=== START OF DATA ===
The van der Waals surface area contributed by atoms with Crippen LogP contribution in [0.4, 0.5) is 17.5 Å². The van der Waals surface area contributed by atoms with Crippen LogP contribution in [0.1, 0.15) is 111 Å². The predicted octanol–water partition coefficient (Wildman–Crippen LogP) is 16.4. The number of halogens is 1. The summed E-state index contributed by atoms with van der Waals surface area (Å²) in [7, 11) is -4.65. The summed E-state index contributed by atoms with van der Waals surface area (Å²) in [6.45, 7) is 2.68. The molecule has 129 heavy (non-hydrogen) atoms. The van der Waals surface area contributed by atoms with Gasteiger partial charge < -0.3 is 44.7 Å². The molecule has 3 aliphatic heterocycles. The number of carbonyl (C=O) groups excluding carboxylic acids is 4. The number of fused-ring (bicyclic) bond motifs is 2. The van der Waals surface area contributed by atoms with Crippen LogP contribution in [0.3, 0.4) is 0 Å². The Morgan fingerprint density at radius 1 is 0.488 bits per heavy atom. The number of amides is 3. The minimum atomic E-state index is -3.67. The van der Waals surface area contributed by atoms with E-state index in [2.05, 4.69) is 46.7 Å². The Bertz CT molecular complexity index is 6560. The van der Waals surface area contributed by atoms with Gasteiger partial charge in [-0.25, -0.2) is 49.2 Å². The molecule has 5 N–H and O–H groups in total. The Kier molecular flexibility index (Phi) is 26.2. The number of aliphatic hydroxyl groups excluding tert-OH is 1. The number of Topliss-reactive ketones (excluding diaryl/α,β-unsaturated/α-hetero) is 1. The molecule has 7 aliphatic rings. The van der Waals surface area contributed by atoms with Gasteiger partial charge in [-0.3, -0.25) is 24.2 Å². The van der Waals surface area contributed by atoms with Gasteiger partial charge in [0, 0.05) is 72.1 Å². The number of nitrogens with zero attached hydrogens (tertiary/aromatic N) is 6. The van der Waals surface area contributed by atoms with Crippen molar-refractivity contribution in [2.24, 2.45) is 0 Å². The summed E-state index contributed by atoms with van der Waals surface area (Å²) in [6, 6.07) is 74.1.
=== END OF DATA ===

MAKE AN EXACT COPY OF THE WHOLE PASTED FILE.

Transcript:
The van der Waals surface area contributed by atoms with Crippen LogP contribution in [0.4, 0.5) is 17.5 Å². The van der Waals surface area contributed by atoms with Crippen LogP contribution in [0.1, 0.15) is 111 Å². The predicted octanol–water partition coefficient (Wildman–Crippen LogP) is 16.4. The number of halogens is 1. The summed E-state index contributed by atoms with van der Waals surface area (Å²) in [7, 11) is -4.65. The summed E-state index contributed by atoms with van der Waals surface area (Å²) in [6.45, 7) is 2.68. The molecule has 129 heavy (non-hydrogen) atoms. The van der Waals surface area contributed by atoms with Gasteiger partial charge < -0.3 is 44.7 Å². The molecule has 3 aliphatic heterocycles. The number of carbonyl (C=O) groups excluding carboxylic acids is 4. The number of fused-ring (bicyclic) bond motifs is 2. The van der Waals surface area contributed by atoms with Crippen LogP contribution in [0.3, 0.4) is 0 Å². The Morgan fingerprint density at radius 1 is 0.488 bits per heavy atom. The number of amides is 3. The minimum atomic E-state index is -3.67. The van der Waals surface area contributed by atoms with E-state index in [2.05, 4.69) is 46.7 Å². The Bertz CT molecular complexity index is 6560. The van der Waals surface area contributed by atoms with Gasteiger partial charge in [-0.25, -0.2) is 49.2 Å². The molecule has 5 N–H and O–H groups in total. The Kier molecular flexibility index (Phi) is 26.2. The number of aliphatic hydroxyl groups excluding tert-OH is 1. The number of Topliss-reactive ketones (excluding diaryl/α,β-unsaturated/α-hetero) is 1. The molecule has 7 aliphatic rings. The van der Waals surface area contributed by atoms with Gasteiger partial charge in [-0.3, -0.25) is 24.2 Å². The van der Waals surface area contributed by atoms with Gasteiger partial charge in [0, 0.05) is 72.1 Å². The number of nitrogens with zero attached hydrogens (tertiary/aromatic N) is 6. The van der Waals surface area contributed by atoms with Crippen molar-refractivity contribution in [2.24, 2.45) is 0 Å². The summed E-state index contributed by atoms with van der Waals surface area (Å²) in [6, 6.07) is 74.1.